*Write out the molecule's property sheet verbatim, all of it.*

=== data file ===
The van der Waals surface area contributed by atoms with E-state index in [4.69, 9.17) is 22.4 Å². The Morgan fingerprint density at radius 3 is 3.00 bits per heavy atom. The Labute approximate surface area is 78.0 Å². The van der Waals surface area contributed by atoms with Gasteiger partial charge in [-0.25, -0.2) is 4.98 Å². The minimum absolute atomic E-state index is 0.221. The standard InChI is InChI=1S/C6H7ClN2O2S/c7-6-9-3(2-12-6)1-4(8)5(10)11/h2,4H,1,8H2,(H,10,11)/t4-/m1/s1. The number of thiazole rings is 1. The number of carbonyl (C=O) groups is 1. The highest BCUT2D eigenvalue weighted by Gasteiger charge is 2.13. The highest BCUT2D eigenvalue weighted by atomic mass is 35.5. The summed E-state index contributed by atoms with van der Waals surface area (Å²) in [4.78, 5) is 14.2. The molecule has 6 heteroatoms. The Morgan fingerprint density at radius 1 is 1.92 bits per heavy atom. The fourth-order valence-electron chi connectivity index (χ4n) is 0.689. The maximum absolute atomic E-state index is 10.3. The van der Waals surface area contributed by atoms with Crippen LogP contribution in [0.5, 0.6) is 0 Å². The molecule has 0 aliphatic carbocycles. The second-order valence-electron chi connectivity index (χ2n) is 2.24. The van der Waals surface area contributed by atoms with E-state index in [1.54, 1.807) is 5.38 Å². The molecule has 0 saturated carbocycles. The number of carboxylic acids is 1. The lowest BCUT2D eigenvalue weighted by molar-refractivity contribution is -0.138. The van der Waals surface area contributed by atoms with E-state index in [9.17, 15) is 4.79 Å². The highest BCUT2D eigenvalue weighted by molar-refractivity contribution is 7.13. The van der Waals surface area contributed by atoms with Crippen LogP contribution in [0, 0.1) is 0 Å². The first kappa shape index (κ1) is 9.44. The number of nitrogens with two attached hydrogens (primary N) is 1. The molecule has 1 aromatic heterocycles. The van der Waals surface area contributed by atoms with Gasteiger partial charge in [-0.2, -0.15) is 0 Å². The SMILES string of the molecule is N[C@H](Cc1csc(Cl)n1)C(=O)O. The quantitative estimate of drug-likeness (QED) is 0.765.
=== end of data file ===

The van der Waals surface area contributed by atoms with E-state index in [4.69, 9.17) is 22.4 Å². The Morgan fingerprint density at radius 3 is 3.00 bits per heavy atom. The Labute approximate surface area is 78.0 Å². The van der Waals surface area contributed by atoms with Gasteiger partial charge in [-0.25, -0.2) is 4.98 Å². The minimum absolute atomic E-state index is 0.221. The standard InChI is InChI=1S/C6H7ClN2O2S/c7-6-9-3(2-12-6)1-4(8)5(10)11/h2,4H,1,8H2,(H,10,11)/t4-/m1/s1. The number of thiazole rings is 1. The number of carbonyl (C=O) groups is 1. The highest BCUT2D eigenvalue weighted by Gasteiger charge is 2.13. The highest BCUT2D eigenvalue weighted by atomic mass is 35.5. The summed E-state index contributed by atoms with van der Waals surface area (Å²) in [4.78, 5) is 14.2. The molecule has 6 heteroatoms. The Morgan fingerprint density at radius 1 is 1.92 bits per heavy atom. The fourth-order valence-electron chi connectivity index (χ4n) is 0.689. The maximum absolute atomic E-state index is 10.3. The van der Waals surface area contributed by atoms with Crippen LogP contribution in [0.5, 0.6) is 0 Å². The molecule has 0 aliphatic carbocycles. The second-order valence-electron chi connectivity index (χ2n) is 2.24. The van der Waals surface area contributed by atoms with E-state index in [1.54, 1.807) is 5.38 Å². The molecule has 0 saturated carbocycles. The number of carboxylic acids is 1. The lowest BCUT2D eigenvalue weighted by molar-refractivity contribution is -0.138. The van der Waals surface area contributed by atoms with E-state index in [9.17, 15) is 4.79 Å². The highest BCUT2D eigenvalue weighted by molar-refractivity contribution is 7.13. The van der Waals surface area contributed by atoms with Crippen LogP contribution in [0, 0.1) is 0 Å². The first kappa shape index (κ1) is 9.44. The number of nitrogens with two attached hydrogens (primary N) is 1. The molecule has 1 aromatic heterocycles. The van der Waals surface area contributed by atoms with Gasteiger partial charge in [-0.2, -0.15) is 0 Å². The SMILES string of the molecule is N[C@H](Cc1csc(Cl)n1)C(=O)O. The quantitative estimate of drug-likeness (QED) is 0.765.